New York Federal Criminal Practice Blog
February 5, 2008

SDNY Judge Precludes Cache of Firearms in Drug Trafficking Trial Due to Government's Untimely Rule 16 Disclosures

It is not often that a court precludes the government from using a cache of firearms, including an assault rifle, and 16,000 rounds of ammunition in a drug trafficking case, but in United States v. Mason, 06 CR 80 (NRB) 2008 WL 281970 (January 25, 2008), the court did just that, while also lambasting the government for its "cavalier approach to its discovery obligations."

The case involves an alleged marijuana conspiracy in the Bronx.  The issue was the appropriate sanction for the government's failure to turn over certain evidence seized from a Florida residence, including an incriminating fingerprint analysis and various documents, such as cell phone and bank records.  At the eleventh hour, this evidence had assumed profound significance in the case, because on the eve of trial, the government had obtained a superceding indictment, expanding the charged conspiracy to encompass activities in Florida.  The withheld evidence was thus transformed from the status of potentially excludable Rule 404(b) evidence into direct evidence of a newly charged conspiracy.  Counsel for the defendants affected by the Florida evidence sought preclusion or a severance.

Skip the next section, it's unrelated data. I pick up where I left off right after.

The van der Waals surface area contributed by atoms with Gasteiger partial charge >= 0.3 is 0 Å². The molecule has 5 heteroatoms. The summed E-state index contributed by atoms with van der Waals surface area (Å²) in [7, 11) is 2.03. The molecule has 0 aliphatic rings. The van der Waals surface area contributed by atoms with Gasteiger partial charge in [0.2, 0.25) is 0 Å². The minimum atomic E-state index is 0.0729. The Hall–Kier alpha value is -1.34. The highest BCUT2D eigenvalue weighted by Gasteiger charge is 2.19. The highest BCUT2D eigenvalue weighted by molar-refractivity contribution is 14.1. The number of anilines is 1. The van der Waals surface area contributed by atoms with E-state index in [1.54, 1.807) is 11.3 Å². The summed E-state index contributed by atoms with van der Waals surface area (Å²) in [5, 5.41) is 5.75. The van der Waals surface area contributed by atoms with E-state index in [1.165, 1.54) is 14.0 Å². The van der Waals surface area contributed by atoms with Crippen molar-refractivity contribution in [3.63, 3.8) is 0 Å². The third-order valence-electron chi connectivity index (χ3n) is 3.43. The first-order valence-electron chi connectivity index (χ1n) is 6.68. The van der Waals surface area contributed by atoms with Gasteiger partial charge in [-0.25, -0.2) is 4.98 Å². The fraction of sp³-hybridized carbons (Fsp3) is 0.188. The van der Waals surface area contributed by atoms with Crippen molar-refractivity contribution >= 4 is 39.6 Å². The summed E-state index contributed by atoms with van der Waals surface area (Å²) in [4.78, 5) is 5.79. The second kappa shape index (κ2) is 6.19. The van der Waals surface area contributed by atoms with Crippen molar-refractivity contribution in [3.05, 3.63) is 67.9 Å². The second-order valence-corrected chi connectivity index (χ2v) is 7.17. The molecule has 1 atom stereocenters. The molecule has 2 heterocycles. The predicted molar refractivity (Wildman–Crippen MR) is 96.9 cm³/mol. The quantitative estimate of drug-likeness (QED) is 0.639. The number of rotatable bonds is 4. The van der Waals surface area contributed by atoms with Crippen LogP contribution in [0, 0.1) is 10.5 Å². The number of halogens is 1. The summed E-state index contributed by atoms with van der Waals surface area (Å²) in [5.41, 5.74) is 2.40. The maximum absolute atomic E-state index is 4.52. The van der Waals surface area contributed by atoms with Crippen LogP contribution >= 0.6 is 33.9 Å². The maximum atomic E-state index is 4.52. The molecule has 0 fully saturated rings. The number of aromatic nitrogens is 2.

Describing the government's unexplained failure to disclose as "striking," the judge noted that the fingerprint evidence sat in the government's file for eleven months, and that for over eight months, the government ignored a specific defense request for the Florida documents.  She also found that the delays prejudiced the defendants in several ways, in particular hindering the defendants' ability to develop a multiple conspiracy defense and depriving them of valuable time to meet that evidence at trial.  

What is stunning here is the remedy the court elected.  The court could have adjourned the trial date or severed out the defendants affected by the Florida evidence, but because the trial date had been set nine months earlier, the court ruled that the government was precluded from introducing any of the Florida evidence.  "The government's eleventh hour effort to change the evidentiary landscape of this case in a way that prejudicially impacts the defendants should not be remedied by a scheduling change which has a concomitant, adverse impact on the defendants, defense counsel, and the Court."

Notably, the preclusion covered not just the late-produced documents, but also "the highly incriminating materials" disclosed in a timely manner, including weapons, ammunition and drug paraphernalia.  "To allow the government to introduce this evidence when it selectively failed to produce the remainder of the seized documents would invite mischief in the discovery process."

The court, however, left open the possibility that the Florida evidence could be admitted under Rule 404(b).  That issue is the subject of pending litigation.  The hand that giveth . . .

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